Social security number.   Generally, your identification number is a social security number (SSN).

  If you do not have an SSN but are eligible to get one, you should apply for it. Get Form SS-5, Application for a Social Security Card, online at www.socialsecurity.gov, from your local Social Security Administration (SSA) office, or by calling the SSA at 1-800-772-1213.

Individual taxpayer identification number.   If you do not have and are not eligible to get an SSN, you must enter your individual taxpayer identification number (ITIN) where an SSN is requested on your tax return.

  For details on how to apply for an ITIN, see Form W-7, Application for IRS Individual Taxpayer Identification Number, and its instructions. Get Form W-7 online at IRS.gov. Click on “Individuals,” then “Individual Taxpayer Identification Numbers.

Employer identification number.   An employer identification number (EIN) is required if you are engaged in a trade or business as a sole proprietor and have employees or a qualified retirement plan. To apply for an EIN, file Form SS-4, Application for Employer Identification Number, with the IRS. Information is available at IRS.gov. In the search box enter “Employer ID Numbers (EINs).” For more information, see Publication 519.

What Income Is Taxed

A nonresident alien usually is subject to U.S. income tax only on U.S. source income. See Table 1 for the factors that determine whether income is from U.S. sources. Under limited circumstances, certain foreign source income is subject to U.S. tax. See Foreign Income in chapter 4 of Publication 519.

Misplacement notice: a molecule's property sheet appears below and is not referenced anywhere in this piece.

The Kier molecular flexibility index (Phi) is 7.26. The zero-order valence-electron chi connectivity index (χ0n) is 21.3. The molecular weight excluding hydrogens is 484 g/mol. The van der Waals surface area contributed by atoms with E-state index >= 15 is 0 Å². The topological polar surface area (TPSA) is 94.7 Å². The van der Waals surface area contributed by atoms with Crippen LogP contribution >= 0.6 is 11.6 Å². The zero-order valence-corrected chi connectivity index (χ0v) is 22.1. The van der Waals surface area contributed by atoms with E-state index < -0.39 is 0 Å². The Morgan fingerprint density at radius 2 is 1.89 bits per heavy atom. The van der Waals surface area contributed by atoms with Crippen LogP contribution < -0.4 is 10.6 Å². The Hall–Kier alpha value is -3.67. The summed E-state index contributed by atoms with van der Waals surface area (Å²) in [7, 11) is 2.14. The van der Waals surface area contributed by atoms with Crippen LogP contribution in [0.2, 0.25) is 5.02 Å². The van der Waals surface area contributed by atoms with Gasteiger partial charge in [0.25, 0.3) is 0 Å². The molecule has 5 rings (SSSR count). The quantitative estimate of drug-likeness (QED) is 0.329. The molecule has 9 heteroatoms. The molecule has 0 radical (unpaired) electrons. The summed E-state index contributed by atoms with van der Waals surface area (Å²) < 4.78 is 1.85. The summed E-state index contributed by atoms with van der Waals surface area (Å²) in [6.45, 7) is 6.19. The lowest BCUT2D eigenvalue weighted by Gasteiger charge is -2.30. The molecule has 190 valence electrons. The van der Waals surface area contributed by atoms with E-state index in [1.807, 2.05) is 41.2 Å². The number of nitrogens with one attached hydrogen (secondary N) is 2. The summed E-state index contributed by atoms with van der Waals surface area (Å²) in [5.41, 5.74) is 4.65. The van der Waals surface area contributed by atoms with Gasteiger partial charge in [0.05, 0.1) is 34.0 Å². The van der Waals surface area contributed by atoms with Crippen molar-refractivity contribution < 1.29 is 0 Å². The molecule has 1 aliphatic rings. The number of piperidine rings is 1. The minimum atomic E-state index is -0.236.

U.S. source income includes, but is not limited to, the following.

  1. Wages, salaries, commissions, fees, tips, etc., for services performed in the United States. For exceptions, see Employees of foreign persons, organizations, or offices and Crew members, later.

  2. Interest paid from the United States or the District of Columbia, or by a noncorporate resident or domestic corporation, with the following exceptions.

    1. Interest paid by certain resident aliens or domestic corporations if at least 80% of the payer's gross income for the 3 preceding years was from sources outside the United States.

    2. Interest on certain amounts paid by a foreign branch of a domestic corporation or a domestic partnership.

    3. Interest on deposits with a foreign branch of a domestic corporation or a domestic partnership, but only if the branch is in the commercial banking business.

  3. Dividends, with the following exceptions. <TA"/>"/>